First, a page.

Starlink vs. Frontier: How Do They Compare and Which is Better?

Internet connectivity has never been more essential for work, entertainment, education, healthcare, and more. With so many aspects of daily life reliant on access to fast, reliable broadband, choosing the right internet service provider (ISP) is an important decision.

Two options gaining attention recently are:

  • Starlink: The satellite internet service from SpaceX offering high speeds with global coverage.
  • Frontier: The fiber optic and DSL internet provider focused mainly on the western and southern United States.

But how exactly do Starlink and Frontier compare when it comes to availability, speeds, pricing, and overall value? This comprehensive guide examines all the key differences to consider when deciding between these two ISPs.

A Brief History of Starlink and Frontier

First, a quick background on both companies.


  • Founded in 2015 as a subsidiary of SpaceX to develop satellite internet access.
  • Leverages a growing constellation of low Earth orbit (LEO) satellites to deliver broadband worldwide.
  • Started beta testing in 2020; opened to public early 2022.
  • Currently has over 3,000 satellites launched with plans for 42,000.
  • Offering service in over 40 countries so far.


  • Originated as a rural telephone provider in 1935.
  • Expanded via acquisitions of Verizon landline operations in 2009-2010.
  • Transitioned from copper phone network to fiber optics and DSL internet offerings.
  • Currently the 4th largest broadband provider in the US behind Comcast, Charter and AT&T.
  • Focused primarily on 29 states, mainly in southern and western US.

So in summary – Starlink is the ambitious newcomer using satellites to expand high-speed internet globally, while Frontier is the established company converting its 80+ years of telecom infrastructure towards fiber and DSL broadband access across much of America.

Availability and Coverage Area

One of the first factors to consider with any ISP is whether or not they can actually provide service in your area.

Starlink aims to deliver satellite internet access virtually everywhere, while Frontier‘s availability relies on existing cable and fiber lines in the regions they serve.

Starlink‘s Global Satellite Coverage

With satellites continuously being launched into low Earth orbit, Starlink is rapidly expanding its coverage worldwide.

The service now lists availability for many (but not all) locations in:

  • North America
  • Europe
  • Australia and New Zealand
  • Chile
  • Brazil
  • And select areas across south Asia, Africa and the Middle East

Their stated goal is near-global access as more satellites reach orbit and ground stations are brought online. Remote islands, rural communities lacking cable/fiber infrastructure, and other hard-to-reach areas are set to benefit greatly from Starlink‘s capabilities.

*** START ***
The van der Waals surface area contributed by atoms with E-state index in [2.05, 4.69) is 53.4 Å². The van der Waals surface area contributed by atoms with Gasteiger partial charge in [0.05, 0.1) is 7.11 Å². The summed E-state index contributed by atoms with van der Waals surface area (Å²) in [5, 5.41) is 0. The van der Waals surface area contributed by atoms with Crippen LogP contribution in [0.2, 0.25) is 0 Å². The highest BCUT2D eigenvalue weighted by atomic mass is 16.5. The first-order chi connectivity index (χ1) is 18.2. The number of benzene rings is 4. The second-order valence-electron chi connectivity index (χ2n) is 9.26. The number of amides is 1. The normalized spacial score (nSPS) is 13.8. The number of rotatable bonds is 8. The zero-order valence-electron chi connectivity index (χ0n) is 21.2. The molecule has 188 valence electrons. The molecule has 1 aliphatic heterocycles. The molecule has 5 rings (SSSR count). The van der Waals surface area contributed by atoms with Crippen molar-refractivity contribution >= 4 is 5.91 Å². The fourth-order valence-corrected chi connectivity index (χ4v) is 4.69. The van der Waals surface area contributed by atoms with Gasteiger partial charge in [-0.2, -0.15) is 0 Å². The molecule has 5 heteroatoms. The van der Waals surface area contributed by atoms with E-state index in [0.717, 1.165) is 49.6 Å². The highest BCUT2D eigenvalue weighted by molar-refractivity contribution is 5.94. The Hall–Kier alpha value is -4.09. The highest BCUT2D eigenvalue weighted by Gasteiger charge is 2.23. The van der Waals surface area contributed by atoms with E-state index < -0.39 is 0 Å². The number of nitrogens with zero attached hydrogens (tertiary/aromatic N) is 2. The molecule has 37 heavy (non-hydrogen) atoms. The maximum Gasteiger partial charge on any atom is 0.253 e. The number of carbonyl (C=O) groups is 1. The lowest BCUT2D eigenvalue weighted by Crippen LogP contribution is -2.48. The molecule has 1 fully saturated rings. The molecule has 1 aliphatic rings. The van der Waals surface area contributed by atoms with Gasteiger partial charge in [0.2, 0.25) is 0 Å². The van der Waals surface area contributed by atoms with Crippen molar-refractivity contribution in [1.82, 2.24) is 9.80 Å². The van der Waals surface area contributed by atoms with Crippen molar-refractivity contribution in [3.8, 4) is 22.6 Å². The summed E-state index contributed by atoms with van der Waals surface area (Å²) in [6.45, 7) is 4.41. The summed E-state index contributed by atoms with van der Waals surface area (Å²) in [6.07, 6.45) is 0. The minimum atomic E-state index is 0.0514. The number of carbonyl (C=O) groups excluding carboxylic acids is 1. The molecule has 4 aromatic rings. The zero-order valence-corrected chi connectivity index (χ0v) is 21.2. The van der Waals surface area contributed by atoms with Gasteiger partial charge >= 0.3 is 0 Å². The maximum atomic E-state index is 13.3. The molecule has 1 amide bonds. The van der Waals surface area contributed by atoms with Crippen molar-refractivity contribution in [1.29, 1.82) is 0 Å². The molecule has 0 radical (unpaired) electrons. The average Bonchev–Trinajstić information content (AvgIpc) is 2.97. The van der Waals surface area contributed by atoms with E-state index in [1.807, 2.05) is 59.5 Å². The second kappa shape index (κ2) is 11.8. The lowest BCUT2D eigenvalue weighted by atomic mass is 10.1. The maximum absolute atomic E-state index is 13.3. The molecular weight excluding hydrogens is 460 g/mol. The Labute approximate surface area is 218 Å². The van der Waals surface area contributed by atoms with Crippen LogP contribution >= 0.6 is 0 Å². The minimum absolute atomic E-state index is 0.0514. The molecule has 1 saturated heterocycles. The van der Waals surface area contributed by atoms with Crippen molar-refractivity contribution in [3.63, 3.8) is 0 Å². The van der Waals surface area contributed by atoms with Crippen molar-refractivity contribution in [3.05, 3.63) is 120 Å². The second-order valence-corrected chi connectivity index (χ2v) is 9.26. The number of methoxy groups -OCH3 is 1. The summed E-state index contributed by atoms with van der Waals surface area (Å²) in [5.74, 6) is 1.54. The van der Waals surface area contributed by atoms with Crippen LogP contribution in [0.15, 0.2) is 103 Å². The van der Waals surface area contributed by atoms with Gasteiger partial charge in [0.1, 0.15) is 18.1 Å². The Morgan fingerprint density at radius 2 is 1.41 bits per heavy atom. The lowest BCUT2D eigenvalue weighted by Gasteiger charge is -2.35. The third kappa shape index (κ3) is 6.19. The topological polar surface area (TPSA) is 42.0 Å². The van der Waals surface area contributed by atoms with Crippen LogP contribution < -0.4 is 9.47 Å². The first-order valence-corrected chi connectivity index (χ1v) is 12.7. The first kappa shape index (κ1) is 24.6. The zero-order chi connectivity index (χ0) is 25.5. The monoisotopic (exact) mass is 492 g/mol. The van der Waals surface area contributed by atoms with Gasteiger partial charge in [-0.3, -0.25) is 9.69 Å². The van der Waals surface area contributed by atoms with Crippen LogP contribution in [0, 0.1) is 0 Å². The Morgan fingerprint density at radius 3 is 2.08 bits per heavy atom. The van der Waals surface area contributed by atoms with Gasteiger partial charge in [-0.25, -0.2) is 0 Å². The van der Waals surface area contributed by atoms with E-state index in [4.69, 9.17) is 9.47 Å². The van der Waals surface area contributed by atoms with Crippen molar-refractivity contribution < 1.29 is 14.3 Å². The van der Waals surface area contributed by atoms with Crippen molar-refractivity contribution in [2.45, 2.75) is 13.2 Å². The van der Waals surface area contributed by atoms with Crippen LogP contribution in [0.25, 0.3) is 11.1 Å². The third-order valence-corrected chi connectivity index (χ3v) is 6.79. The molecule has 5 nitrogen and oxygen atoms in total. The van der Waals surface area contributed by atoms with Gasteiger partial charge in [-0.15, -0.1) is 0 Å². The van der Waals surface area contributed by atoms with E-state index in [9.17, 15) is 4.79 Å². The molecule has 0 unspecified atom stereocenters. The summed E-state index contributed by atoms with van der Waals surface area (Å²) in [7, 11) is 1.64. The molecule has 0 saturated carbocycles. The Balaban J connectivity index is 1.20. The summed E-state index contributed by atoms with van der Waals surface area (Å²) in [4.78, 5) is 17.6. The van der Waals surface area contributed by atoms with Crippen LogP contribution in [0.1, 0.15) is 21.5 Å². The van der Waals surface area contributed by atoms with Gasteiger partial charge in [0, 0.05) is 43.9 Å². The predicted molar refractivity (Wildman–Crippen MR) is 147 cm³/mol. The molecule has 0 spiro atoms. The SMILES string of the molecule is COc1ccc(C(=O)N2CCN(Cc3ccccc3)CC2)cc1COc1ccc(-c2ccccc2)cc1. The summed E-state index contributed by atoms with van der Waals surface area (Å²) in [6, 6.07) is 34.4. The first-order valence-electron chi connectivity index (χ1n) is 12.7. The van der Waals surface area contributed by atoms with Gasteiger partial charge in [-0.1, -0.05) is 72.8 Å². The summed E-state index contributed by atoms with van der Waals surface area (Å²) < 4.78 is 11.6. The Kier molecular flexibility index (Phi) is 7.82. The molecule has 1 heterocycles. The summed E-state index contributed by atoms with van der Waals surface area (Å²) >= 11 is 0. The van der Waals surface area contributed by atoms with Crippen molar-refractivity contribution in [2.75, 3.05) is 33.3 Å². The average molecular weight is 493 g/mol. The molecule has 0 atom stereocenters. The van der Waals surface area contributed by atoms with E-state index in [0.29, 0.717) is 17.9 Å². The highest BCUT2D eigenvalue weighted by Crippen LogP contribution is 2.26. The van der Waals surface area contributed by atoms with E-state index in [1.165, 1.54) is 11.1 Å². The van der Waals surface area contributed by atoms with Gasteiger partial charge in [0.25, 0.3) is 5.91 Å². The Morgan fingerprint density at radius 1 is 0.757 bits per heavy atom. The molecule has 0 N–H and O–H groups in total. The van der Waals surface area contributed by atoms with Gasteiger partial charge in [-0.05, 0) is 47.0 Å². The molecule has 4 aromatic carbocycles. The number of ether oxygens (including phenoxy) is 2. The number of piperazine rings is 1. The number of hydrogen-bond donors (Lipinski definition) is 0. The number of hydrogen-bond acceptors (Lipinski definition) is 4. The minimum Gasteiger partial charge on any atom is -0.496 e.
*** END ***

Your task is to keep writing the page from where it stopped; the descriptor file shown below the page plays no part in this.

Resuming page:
Starlink requires a clear view of the sky to connect – so as long as you have visibility, there‘s a good chance service may already be available regardless of population density.

Frontier‘s Regional Fiber and DSL Footprint

While Starlink pursues global satellite connectivity, Frontier is taking a targeted regional approach in Focusing investment on fiber and DSL infrastructure upgrades in specific parts of America.

Frontier now offers home internet service in 29 U.S. states, primarily in:

  • The Southwest – including California, Texas, New Mexico Arizona
  • The South – such as Florida, North Carolina, South Carolina
  • The Midwest – with Minnesota, Indiana, Illinois
  • And select Eastern and Western states like Washington, Oregon and West Virginia

Check Frontier‘s availability map to see if they can provide service in your area. Since Frontier relies on existing telephone and cable lines, access is generally limited to moderately and highly populated locales.

Those in rural areas outside Frontier’s network zones will likely need to look towards satellite internet providers instead.

Internet Speeds Compared

When choosing an ISP, another top consideration is connectivity speeds.

Both Starlink and Frontier advertise fast internet speeds. But relative performance can vary significantly depending on the specific technology and infrastructure available where you live.

Starlink Speeds

Thanks to its low Earth orbit satellites and cutting edge ground equipment, Starlink offers speed capabilities unmatched by traditional satellite internet services.

Early beta testers reported download speeds averaging 50 to 150 Mbps. Following infrastructure improvements, users now see typical downloads of 90 to 200 Mbps, with bursts over 200 and some reporting 300 Mbps.

Upload speeds are lower but not drastically so, coming in around 10 to 40 Mbps for most. Still very strong for satellite.

Speeds do fluctuate more than cable – affected by factors like weather, antenna positioning, and network congestion as more users come online.

Frontier Fiber Speeds

Where fiber lines are available, Frontier delivers blazing fast, reliable connectivity on par with top cable providers.

Frontier advertises symmetrical download and upload speeds up to 2 Gigabits per second (2 Gbps) for its Frontier FiberOptic service.

Typical packages offer between 500 Mbps and 1 Gbps, still extremely quick for handling high bandwidth tasks like 4K streaming, gaming, video conferencing and more.

With fiber, performance is generally very consistent regardless of weather conditions, neighbor usage, etc.

Frontier DSL Speeds

In areas still served by older DSL infrastructure, Frontier internet speeds can vary widely – from barely usable to reasonably fast depending on proximity to equipment.

Max advertised DSL download speeds top out around 115 Mbps. But many subscribers report crawling speeds of 10 to 25 Mbps, occasionally slower. Upload speeds of just 1 Mbps are also common.